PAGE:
I also tried suctioning the bezel by itself to be sure no leakage occurred around the LEDs, and no leakage was detected.
If it falls into water, just shake it off and keep going. If it falls into seawater or if something pees on it, douche it off with fresh water, shake it off (or dry it off) and it ought to be good as new.

There is a light knurling (texturising) present on the barrel of the Peak; this helps to aid in retention (the ability to hold onto the flashlight when your hands are cold, wet, or oily). This knurling is not aggressive (sharp), so it won't cut a hole in your pocket if you carry the Peak that way. The bezel (head) has what I believe is a 12-sided shape machined into it. Although this does not function as an anti-roll device, it does help a bit to aid in your grip when you turn the flashlight on and off.

The Peak is equipped with a small split ring on its tail, so you can affix it to a keychain and carry it that way if you desire.

The very tail end is removeable (by unscrewing it), to allow the flashlight to be affixed to a large and sturdy magnetic clamp assembly that you can get from Peak LED Solutions.

This clip has a large, heavy-duty clamp with very strong jaws, a large ceramic ring magnet in its base (under that shiny metal thing at the bottom), and a flexible arm that can be positioned pretty much anywhere.
Once the flashlight's very tail end is unscrewed and removed, the flashlight can then be screwed onto the end of the red arm (a Peak brass flashlight is shown in this photograph), and pretty much aimed wherever you need light.

You can also stand the Peak on its tail end when this piece is unscrewed; you can stand it on a dresser, counter, table, or other flat surface and let the light reflected off the ceiling light up the entire room.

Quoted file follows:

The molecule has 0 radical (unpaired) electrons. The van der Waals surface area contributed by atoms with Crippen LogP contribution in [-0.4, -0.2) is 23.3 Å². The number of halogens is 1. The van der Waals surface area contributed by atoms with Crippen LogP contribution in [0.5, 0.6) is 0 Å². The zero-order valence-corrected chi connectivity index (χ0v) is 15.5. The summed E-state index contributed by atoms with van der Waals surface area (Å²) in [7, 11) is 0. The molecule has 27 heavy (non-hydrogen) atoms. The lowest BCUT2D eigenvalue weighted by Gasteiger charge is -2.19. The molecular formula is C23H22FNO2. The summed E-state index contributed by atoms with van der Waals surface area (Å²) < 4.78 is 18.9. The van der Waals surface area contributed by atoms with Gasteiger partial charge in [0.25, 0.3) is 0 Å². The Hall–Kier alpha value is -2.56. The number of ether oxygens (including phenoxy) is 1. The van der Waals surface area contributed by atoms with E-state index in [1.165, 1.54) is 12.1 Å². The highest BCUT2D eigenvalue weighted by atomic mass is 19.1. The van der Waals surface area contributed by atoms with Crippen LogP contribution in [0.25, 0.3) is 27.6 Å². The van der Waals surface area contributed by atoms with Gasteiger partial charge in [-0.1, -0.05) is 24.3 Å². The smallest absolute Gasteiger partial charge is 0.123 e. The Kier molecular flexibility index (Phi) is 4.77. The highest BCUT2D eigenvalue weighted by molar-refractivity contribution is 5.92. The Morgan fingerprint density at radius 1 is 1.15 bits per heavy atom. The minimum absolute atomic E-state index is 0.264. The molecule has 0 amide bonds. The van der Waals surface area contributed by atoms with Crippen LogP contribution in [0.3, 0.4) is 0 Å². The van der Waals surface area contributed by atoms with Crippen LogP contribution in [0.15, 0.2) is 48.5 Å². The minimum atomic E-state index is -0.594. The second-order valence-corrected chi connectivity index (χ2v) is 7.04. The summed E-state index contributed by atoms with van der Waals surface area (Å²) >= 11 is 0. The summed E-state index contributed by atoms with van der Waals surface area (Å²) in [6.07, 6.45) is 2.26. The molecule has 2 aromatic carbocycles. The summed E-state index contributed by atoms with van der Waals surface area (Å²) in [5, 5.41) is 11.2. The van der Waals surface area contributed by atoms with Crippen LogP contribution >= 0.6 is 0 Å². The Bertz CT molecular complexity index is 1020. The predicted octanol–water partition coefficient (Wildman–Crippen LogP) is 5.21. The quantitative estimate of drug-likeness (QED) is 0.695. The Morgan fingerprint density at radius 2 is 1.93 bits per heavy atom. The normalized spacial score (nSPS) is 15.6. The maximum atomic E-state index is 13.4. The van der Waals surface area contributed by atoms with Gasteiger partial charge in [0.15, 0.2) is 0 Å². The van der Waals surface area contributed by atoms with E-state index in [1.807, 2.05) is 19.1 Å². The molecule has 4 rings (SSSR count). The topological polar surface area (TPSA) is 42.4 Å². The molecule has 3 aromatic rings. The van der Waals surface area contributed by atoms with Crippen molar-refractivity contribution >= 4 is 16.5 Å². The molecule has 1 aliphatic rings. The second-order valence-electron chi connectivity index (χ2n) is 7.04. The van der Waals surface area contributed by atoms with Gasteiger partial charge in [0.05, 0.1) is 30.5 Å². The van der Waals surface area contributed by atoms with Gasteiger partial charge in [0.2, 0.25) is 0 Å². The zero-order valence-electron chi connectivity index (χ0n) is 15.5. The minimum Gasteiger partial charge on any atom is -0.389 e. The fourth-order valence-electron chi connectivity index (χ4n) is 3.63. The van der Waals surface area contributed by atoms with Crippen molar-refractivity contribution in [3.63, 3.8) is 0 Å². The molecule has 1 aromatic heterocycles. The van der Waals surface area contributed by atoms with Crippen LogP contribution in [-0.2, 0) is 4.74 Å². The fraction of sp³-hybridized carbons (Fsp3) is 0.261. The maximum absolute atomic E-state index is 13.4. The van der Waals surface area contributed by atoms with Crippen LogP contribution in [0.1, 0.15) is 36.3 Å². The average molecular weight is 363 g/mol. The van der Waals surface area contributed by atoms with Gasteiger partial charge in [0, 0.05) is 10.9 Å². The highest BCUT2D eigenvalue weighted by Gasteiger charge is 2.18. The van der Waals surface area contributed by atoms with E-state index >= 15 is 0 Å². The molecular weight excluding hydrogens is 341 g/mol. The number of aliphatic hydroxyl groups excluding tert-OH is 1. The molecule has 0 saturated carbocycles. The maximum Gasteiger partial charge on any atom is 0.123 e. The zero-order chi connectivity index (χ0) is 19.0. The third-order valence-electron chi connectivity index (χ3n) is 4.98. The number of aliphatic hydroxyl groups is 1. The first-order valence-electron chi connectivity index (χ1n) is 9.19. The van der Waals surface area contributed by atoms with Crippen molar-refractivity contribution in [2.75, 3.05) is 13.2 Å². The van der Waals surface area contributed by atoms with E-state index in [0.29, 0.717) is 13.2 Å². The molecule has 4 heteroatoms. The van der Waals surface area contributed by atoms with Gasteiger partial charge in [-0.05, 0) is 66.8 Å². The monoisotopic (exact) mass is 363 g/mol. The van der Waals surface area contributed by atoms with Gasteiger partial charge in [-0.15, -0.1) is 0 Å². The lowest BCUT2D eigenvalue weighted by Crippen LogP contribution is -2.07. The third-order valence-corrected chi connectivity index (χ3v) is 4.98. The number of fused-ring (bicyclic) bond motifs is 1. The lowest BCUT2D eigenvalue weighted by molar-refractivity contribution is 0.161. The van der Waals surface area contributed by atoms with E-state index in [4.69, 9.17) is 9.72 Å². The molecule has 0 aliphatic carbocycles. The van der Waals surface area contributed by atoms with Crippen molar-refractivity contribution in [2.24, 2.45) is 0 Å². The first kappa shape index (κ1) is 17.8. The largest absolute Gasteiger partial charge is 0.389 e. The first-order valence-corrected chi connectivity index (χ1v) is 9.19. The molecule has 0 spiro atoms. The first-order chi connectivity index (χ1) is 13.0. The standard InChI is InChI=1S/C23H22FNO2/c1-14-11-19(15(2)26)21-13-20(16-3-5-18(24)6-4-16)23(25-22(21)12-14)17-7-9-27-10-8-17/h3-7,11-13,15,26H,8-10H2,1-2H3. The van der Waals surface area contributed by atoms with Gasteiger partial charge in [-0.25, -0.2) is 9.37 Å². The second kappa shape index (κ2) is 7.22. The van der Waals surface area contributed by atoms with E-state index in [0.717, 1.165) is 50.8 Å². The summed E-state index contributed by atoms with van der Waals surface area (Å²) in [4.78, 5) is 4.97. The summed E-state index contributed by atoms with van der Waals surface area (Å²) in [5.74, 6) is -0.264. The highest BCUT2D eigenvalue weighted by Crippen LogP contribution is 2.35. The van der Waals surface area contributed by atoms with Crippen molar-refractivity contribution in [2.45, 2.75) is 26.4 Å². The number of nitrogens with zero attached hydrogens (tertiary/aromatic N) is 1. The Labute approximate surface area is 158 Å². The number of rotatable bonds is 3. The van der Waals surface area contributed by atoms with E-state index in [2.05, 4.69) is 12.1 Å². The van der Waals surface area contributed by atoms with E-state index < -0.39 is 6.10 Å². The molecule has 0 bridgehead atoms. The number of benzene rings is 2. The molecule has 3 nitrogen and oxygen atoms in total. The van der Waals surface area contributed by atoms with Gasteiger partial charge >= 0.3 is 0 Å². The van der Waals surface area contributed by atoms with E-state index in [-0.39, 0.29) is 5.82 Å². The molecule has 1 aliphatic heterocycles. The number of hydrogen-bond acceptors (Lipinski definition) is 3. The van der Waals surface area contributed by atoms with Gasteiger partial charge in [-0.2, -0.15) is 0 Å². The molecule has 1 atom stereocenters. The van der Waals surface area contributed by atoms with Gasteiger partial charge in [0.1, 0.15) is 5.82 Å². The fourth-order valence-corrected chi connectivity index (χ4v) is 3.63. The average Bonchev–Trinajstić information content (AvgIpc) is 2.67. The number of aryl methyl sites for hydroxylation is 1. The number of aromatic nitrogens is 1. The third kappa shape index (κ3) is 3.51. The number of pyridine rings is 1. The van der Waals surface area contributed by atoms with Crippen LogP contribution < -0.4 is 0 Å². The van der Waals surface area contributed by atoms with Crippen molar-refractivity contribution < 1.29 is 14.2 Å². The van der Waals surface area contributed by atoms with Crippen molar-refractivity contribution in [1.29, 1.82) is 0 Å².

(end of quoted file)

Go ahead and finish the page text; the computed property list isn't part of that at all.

There appears to be a regulation circuit inside the bezel (head), potted in a black epoxy compound. This circuit feeds the LEDs constant power until the battery can no longer provide that power, then the intensity of the LEDs rather quickly falls off. This is your cue to change the battery. You aren't just plunged into instant darkness, as can happen with some other regulated flashlights.

The flashlight uses seven near-ultraviolet (NUV) LEDs, emitting a dominant wavelength (where you would point to on a color chart) of approximately 408nm. The output appears to be a very deep violet when shined on something that does not fluoresce (glow); but the light will cause fluorescence of "day glow" objects, and objects sensitive to longwave ultraviolet (long UVA) radiation.

Beam photo at ~12".
Wavelength is too short for me to measure.
The LEDs appear to emit mainly around 408nm.
Color is not that magenta you see in the photograph; it's a deep royal purple to the eye.

Spectrographic plot
Spectrometer plot of the LEDs in this flashlight.
Ocean Optics USB2000 Spectrometer on loan from TWO-CUBED.

Test unit was sent by MJ of Peak LED Solutions along with twelve of their other flashlights, and was received on 08-04-04.

Here's an example of the retail packaging these flashlights come in.

UPDATE: 00-00-00

Durable construction
Waterproof, submersible to at least 12"
Knurled, to aid in retention
Tailcap can be removed to allow flashlight to stand on-end
Battery rattle problem has now been solved - no battery rattle is present


    MANUFACTURER: Peak LED Solutions
    PRODUCT TYPE: Small handheld flashlight
    LAMP TYPE: 5mm near-UV LED
    No. OF LAMPS: 7
    BEAM TYPE: Medium spot, with dimmer corona
    SWITCH TYPE: Twist bezel on/off
    BEZEL: Metal; LEDs recessed into individual cells to help prevent damage
    BATTERY: 1 CR123A cell
    CURRENT CONSUMPTION: Unknown/unable to measure
    SUBMERSIBLE: Yes, to at least 12"
    ACCESSORIES: 1 CR123A cell
    WARRANTY: 1 year


    Star RatingStar Rating

Peak LED Solutions 1xCR123A 7xLED Flashlight *